He does sleep, or at least he must have done, because he's woken later by music. Sir Ulric is halfway out the door and the other two knights are getting to their feet. He steps over Merlin, who's still snoring peacefully, shrugs when he orders his men back and they ignore him. Every man for himself then. Nothing wrong in that.
The singer is waiting at the river bank. Glorious and terrible, and Arthur, who's never wanted for anything in his life, wants so badly it's enough to make him stumble on the wet grass. He catches himself on one hand, unable to look away from the woman – for she is that, even if beautiful and strange, moonlight glinting off ~sharp~ white teeth and the bone-pale comb she runs through her hair. She's still singing as she moves away from him, into the river, and he follows. The water is cold, higher with each step forward and of no importance, even when it's reached his chest, stealing his breath.
Still the singing, sweet and desperate, seeping into his blood like the most exquisite poison.

She turns when the water's at her shoulders, her long hair floating like weeds with the current, and reaches out a cold ~cadaverous~ white hand to his face. Her touch burns like ice, but he leans into it, craving more, need rising with every frantic beat of his heart.
There's splashing behind him, irrelevant in the face of his love for her, but she frowns, and he falters. For a moment, she looks ...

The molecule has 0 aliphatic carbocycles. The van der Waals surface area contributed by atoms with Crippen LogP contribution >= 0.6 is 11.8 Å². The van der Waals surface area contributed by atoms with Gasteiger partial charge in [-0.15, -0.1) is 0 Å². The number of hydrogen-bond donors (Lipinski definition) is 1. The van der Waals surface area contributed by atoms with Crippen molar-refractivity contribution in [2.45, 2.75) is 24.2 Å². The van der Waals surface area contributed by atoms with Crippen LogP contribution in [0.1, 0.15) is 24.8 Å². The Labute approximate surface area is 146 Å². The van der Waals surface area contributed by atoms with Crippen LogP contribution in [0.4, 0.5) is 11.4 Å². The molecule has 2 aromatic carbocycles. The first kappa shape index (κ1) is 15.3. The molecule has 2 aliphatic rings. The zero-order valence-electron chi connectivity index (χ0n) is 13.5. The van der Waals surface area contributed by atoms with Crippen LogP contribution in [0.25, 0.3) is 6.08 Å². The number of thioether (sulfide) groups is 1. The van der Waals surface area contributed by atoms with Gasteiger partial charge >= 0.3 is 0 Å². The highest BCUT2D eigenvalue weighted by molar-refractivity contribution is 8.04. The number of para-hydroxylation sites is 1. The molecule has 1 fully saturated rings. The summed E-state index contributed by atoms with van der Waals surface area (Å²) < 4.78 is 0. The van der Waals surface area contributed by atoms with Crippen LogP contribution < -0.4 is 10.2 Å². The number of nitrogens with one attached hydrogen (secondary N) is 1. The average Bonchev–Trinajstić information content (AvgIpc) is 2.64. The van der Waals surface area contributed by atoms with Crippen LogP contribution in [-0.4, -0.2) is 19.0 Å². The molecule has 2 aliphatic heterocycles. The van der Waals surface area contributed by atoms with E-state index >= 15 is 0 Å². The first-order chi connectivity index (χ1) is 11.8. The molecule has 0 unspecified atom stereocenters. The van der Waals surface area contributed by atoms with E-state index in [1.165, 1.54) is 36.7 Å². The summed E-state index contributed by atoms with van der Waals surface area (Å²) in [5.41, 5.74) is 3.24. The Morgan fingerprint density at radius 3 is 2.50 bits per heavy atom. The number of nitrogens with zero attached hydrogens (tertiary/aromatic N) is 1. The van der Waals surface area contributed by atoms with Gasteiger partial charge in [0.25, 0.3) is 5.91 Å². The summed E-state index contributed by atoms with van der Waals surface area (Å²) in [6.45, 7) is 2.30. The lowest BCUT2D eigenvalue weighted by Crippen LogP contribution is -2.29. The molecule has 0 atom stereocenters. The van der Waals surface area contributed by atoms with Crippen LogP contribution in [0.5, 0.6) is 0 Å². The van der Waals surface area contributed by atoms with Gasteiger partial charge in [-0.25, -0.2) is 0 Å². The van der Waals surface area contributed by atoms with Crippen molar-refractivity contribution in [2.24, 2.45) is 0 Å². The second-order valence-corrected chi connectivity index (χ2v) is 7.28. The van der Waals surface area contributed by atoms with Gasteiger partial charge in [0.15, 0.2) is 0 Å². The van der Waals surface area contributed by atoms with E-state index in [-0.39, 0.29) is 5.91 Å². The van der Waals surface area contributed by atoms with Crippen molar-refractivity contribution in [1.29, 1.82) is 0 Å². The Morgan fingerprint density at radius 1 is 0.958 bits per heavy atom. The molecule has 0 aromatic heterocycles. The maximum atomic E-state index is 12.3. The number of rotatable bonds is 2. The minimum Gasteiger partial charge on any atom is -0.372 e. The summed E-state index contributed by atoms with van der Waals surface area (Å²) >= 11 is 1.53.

– but then she draws him in, touches her cool ~dead~ mouth to his in a perfect wondrous ~fatal~ kiss.
A hand on his shoulder – scalding hot – wrenches him from her.
He tells himself he doesn't remember what comes next.
He wakes up on the river bank. There's a fire burning merrily, quite out of keeping with the bodies floating in the reeds at the edge of the water – three knights and a wasted female figure in rags that Arthur turns his face, and mind, from. Merlin sits, just out of reach, cradling his hand to his chest. He watches Arthur carefully, like he might a rabid dog. His face is bruised, his lip split.
Arthur can taste blood, and he forces himself onto his side to vomit up mouthfuls of brackish water, flinching away from the hand on his back offering comfort he doesn't deserve.